Shingles is a viral infection caused by the same virus that causes chickenpox – in fact you can only develop shingles if you have already had chicken pox at some point in your life.
The virus that causes chickenpox and shingles is the herpes zoster virus, and the medical term for shingles is 'herpes zoster'. This virus belongs to the herpes family of viruses which include the variants that cause cold sores and genital herpes (however having varicella-zoster does not expose you to the other types, or vice-versa).
Around one in three people who have not received the chickenpox vaccination and who have had chickenpox in the past, go on to develop shingles.
The direct cause of shingles is the reactivation of the virus in someone who has previously had chickenpox. The virus can lie dormant for many years in nerve cells close to the spine before becoming reactivated to cause shingles, which affects the nerves.
It is not fully understood what causes this reactivation of the virus, however a number of risk factors have been identified, including…
- Age – shingles generally affects people over the age of 60 (although there is an increase in risk from the age of 40).
- Stress (physical or emotional).
- Immune system compromise - this may be due for example to organ or bone marrow transplant surgery, cancer treatment (e.g. chemotherapy or radiation therapy), HIV / AIDS.
People generally only have shingles once, however any form of immune system compromise may lead to multiple infections.
The main symptoms of shingles are…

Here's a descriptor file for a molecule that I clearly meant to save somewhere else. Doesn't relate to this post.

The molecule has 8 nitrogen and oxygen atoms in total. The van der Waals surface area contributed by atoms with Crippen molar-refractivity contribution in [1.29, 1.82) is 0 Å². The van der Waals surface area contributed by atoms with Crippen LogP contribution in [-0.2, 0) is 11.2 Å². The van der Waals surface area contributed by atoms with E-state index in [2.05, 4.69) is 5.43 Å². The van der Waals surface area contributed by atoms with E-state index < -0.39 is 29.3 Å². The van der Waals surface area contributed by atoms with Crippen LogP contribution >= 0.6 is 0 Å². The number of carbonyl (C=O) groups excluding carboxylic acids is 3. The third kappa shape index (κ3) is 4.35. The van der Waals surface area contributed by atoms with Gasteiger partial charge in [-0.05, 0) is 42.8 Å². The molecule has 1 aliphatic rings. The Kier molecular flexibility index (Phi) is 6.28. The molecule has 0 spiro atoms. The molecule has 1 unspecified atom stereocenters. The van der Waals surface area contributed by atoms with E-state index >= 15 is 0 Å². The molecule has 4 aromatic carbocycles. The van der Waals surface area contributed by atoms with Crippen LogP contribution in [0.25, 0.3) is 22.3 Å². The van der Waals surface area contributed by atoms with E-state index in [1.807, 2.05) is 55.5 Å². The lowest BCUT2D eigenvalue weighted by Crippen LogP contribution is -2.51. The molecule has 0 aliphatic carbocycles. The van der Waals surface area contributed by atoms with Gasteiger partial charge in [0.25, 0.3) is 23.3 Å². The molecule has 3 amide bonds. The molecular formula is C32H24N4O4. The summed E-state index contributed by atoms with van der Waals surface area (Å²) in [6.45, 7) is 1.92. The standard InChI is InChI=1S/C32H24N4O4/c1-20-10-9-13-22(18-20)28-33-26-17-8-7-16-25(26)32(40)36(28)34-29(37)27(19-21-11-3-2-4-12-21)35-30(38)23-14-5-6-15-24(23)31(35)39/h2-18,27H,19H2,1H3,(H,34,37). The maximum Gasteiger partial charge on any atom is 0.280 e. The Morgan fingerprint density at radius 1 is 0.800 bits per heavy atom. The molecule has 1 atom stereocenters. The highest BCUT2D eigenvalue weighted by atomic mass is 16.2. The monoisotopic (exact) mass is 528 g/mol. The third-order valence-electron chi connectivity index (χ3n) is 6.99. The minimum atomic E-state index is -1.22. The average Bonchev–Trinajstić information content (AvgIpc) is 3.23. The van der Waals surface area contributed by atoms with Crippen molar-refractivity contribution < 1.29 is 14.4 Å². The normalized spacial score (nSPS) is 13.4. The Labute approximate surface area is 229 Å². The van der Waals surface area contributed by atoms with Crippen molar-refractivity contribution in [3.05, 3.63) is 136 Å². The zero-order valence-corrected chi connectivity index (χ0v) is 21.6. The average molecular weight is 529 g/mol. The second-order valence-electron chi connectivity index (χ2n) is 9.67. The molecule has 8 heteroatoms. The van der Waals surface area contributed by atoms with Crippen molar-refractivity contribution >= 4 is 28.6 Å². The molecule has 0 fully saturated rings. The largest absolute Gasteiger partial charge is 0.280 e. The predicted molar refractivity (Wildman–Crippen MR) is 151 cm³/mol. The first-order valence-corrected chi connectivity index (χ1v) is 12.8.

- Pain or a feeling of burning, tingling or numbness affecting a small area of skin on one side of the body (the pain can sometimes be quite severe).
- Within 2-3 days the appearance of a red rash at the site of the pain, which develops into fluid-filled blisters (which then burst and form a crust).
Some people do not develop the rash at all.
In some cases, there may be other symptoms, such as…
- Heightened sensitivity to light.
Where the area affected is near the eye, there is a possibility of permanent damage to the eye, so if this is the case, you should seek immediate medical attention.
Anyone affected by additional symptoms such as a severe headache, memory loss, confusion or fever, should also seek immediate medical attention.
It is important to have shingles treated as soon as any of these symptoms appear, since if untreated, pain (and other symptoms) can last for a long time. This is called 'post-herpetic neuralgia'. In some cases, the rash and blisters can become infected.
Tests / Diagnosis
Shingles is relatively easily diagnosed simply by reviewing symptoms and seeing the rash/blisters. Your doctor may take a sample from the blisters to confirm the diagnosis.